At the crossroads of Third Avenue and Brook Avenue in the Bronx sits a beautiful marble sculpture, an allegorical representation of “Justice” or “Lady Justice,” on the facade of the old Bronx Borough Courthouse. Today, this distinctive work of art is an icon of the Melrose neighborhood, an area that has been redeveloping in recent years thanks in part to new housing developments. The courthouse site is on the National Register of Historic Places and is a designated New York City Landmark, but it is unoccupied and lacks a historic plaque that would tell of its connections to America’s heartland and an immigrant artist.
The artwork’s pink marble came from the John M. Ross quarries near Knoxville, Tennessee in 1910. A few years earlier, the firm supplied the same stone for the exterior of the Morgan Library in Manhattan, but the order for the Bronx was a record-breaker. As the sign on the photo above indicates: “This is the largest block of marble ever shipped from Tennessee – for figure of Justice, Bronx Borough Court House, New York City, N.Y.”
Stone, a trade publication, reported that the “largest block measured 8 feet, 6 inches by 8 feet by 5 feet. The other block measured 7 feet, 5 inches by 6 feet, 11 inches by 4 feet, 10 inches. The larger block is to be used for a statue of ‘Justice’ for the Bronx Court House and the smaller block is for the pedestal on which it is to stand. The total weight of the two blocks was over a hundred thousand pounds.”
Once delivered to New York, “Lady Justice” was carved according to a design by Jules Édouard Roiné, a French-American artist. The NYC Art Commission selected Roiné in February 1910 after rejecting submissions from Louis Richard, a prominent French immigrant sculptor.
At the time, Roiné was better known for medals, plaques, and similar works than for statuary of this sort. Born in France in 1856, he came to the United States in the 1880s and from then on received commissions in both countries. He had a studio at 139 East 23rd Street for several years, where he worked until he returned to his homeland in 1915 before dying the following year.
Who executed the work is unclear, but a likely choice would have been the Piccirilli Brothers, a Bronx-based Italian-American stone carving firm whose long list of projects included the New York Public Library lions, also from Tennessee marble.
The sculpture is positioned above the courthouse’s main entrance, backed by an arched window and flanked by pairs of columns in a manner characteristic of the highly ornamented Beaux-Arts civic architecture of the period.
However, unlike the more typical justice figures who are blindfolded, standing, and holding scales, this one has her eyes open and, as a report by the Art Commission describes, “it consists of a draped seated female figure, of heroic size, with a crown of leaves in hair, supporting with right hand a large sword, and holding with left hand a book which rests on seat.”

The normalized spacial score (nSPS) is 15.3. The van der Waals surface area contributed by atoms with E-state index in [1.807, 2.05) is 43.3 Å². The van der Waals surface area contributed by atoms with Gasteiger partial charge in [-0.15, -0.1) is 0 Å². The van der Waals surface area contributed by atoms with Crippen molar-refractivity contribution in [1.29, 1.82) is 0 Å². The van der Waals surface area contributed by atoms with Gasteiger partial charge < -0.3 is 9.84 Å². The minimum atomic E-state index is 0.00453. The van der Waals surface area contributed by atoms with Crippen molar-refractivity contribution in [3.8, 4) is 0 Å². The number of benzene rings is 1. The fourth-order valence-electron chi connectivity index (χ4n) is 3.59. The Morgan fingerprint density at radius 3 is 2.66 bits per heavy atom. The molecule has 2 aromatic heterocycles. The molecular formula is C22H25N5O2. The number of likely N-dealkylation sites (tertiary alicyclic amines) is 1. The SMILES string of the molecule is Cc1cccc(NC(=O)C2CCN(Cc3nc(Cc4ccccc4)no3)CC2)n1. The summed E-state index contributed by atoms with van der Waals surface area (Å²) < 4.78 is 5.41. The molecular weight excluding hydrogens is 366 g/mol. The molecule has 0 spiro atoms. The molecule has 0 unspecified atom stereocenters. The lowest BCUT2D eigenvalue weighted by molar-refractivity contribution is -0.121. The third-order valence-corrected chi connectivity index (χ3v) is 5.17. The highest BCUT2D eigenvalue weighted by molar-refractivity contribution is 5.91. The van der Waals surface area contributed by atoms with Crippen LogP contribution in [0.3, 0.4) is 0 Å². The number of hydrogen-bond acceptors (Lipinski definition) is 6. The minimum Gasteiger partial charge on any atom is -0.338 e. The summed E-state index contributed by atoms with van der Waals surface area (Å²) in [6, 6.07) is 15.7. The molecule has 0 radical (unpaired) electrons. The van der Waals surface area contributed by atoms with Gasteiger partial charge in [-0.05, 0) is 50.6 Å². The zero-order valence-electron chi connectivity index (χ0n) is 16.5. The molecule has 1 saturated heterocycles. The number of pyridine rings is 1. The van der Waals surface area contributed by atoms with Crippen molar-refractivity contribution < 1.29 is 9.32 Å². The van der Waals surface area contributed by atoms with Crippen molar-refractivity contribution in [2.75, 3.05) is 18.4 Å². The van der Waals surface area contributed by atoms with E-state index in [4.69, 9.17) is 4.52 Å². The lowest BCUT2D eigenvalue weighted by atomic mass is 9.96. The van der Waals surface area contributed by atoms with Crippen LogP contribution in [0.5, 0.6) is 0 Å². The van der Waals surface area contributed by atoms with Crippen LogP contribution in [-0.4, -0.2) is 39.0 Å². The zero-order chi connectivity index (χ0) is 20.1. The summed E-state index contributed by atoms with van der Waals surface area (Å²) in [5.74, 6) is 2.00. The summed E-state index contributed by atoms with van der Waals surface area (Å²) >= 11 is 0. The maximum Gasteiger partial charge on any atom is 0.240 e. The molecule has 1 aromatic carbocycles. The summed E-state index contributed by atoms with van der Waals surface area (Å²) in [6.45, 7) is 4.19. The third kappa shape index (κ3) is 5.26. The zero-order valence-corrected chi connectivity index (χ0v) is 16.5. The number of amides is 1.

An unblinded Lady Justice was unusual but not unprecedented. For example, a similar-looking figure is La Loi (The Law), a mid-19th century sculpture in Paris by Jean-Jacques Feuchère, which Roiné would have known.
The choice also seems to have been in sync with, if not in response to, the preferences of the Art Commission. One of the rejected designs by Louis Richard featured a blindfolded Lady Justice of which the commission suggested “that he remove the bandage from the eyes.”
Roiné’s Lady Justice proved to be a bright spot for an otherwise troubled project. Placing such an important facility next to the Third Avenue Elevated Line attracted considerable criticism and scandals, including the selection of its architect and granite supplier, which led to Borough President Louis F. Haffen’s removal from office.
The Bronx Borough Courthouse opened in 1914, massively over budget and behind schedule. The Evening Post scoffed in 1912 that due to years of delays, “the building has practically been deserted save for the lone watchman and the statue of ‘Justice’ which adorns the entrance.”
In contrast to the courthouse, Lady Justice was a relative bargain. A 1910 New York Tribune article reported that the City of New York paid $4,000 for it, about $115,000 today, which presumably included material, design, and labor.
The Bronx Borough Courthouse has been vacant since the 1970s and the subject of various unrealized proposals for its reuse. It temporarily reopened in 2015 when the non-profit organization No Longer Empty presented an art show for several months that included a drawing by artist Lady K Fever (Kathleena Howie) of Lady Justice, which was covered by construction scaffolding and netting.
The courthouse’s designation as a New York City Landmark in 1981 ensured its survival but not its revival. Plans for conversion to a charter school announced in 2017 have not come to fruition, though thanks to upgrades in the mid-2010s the sculpture and building look much better than before, as the photo below from 2014 illustrates.
But even at the site’s nadir, the community organization Nos Quedamos, which unsuccessfully sought to convert the building to community use in the early 2000s, found inspiration in Roiné’s work.
“If you look at her,” the group’s executive director, Yolanda García, told the New York Times in 2000, “she’s not standing, she’s not blindfolded, and she doesn’t have a scale. She holds a sword. She’s in The Bronx, after all. She knew she had to defend herself.”